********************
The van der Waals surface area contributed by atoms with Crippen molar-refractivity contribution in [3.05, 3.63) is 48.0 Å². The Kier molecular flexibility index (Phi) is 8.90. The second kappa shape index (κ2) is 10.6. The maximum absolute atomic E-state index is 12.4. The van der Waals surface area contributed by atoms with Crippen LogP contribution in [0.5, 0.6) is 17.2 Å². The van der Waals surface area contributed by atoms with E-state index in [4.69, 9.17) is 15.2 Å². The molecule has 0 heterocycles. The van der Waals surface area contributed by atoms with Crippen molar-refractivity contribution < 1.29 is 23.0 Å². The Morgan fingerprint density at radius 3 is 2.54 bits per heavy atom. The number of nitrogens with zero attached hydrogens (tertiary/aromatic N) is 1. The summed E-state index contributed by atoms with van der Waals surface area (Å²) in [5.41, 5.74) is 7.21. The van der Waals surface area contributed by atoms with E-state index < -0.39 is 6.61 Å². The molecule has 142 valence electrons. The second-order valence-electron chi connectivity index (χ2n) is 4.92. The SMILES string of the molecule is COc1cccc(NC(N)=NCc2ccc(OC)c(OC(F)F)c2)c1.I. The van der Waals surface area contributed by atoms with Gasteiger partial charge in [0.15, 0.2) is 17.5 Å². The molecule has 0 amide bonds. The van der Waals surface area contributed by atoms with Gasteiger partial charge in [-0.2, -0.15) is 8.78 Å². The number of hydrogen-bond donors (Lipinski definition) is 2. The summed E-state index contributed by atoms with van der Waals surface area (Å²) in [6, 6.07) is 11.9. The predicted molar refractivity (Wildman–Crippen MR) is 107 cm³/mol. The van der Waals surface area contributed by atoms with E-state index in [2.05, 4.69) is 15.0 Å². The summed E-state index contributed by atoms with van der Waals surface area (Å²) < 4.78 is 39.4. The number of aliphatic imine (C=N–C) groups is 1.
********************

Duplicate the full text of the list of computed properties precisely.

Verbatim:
The van der Waals surface area contributed by atoms with Crippen molar-refractivity contribution in [3.05, 3.63) is 48.0 Å². The Kier molecular flexibility index (Phi) is 8.90. The second kappa shape index (κ2) is 10.6. The maximum absolute atomic E-state index is 12.4. The van der Waals surface area contributed by atoms with Crippen LogP contribution in [0.5, 0.6) is 17.2 Å². The van der Waals surface area contributed by atoms with E-state index in [4.69, 9.17) is 15.2 Å². The molecule has 0 heterocycles. The van der Waals surface area contributed by atoms with Crippen molar-refractivity contribution < 1.29 is 23.0 Å². The Morgan fingerprint density at radius 3 is 2.54 bits per heavy atom. The number of nitrogens with zero attached hydrogens (tertiary/aromatic N) is 1. The summed E-state index contributed by atoms with van der Waals surface area (Å²) in [5.41, 5.74) is 7.21. The van der Waals surface area contributed by atoms with E-state index < -0.39 is 6.61 Å². The molecule has 142 valence electrons. The second-order valence-electron chi connectivity index (χ2n) is 4.92. The SMILES string of the molecule is COc1cccc(NC(N)=NCc2ccc(OC)c(OC(F)F)c2)c1.I. The van der Waals surface area contributed by atoms with Gasteiger partial charge in [0.15, 0.2) is 17.5 Å². The molecule has 0 amide bonds. The van der Waals surface area contributed by atoms with Gasteiger partial charge in [-0.2, -0.15) is 8.78 Å². The number of hydrogen-bond donors (Lipinski definition) is 2. The summed E-state index contributed by atoms with van der Waals surface area (Å²) in [6, 6.07) is 11.9. The predicted molar refractivity (Wildman–Crippen MR) is 107 cm³/mol. The van der Waals surface area contributed by atoms with E-state index in [2.05, 4.69) is 15.0 Å². The summed E-state index contributed by atoms with van der Waals surface area (Å²) < 4.78 is 39.4. The number of aliphatic imine (C=N–C) groups is 1.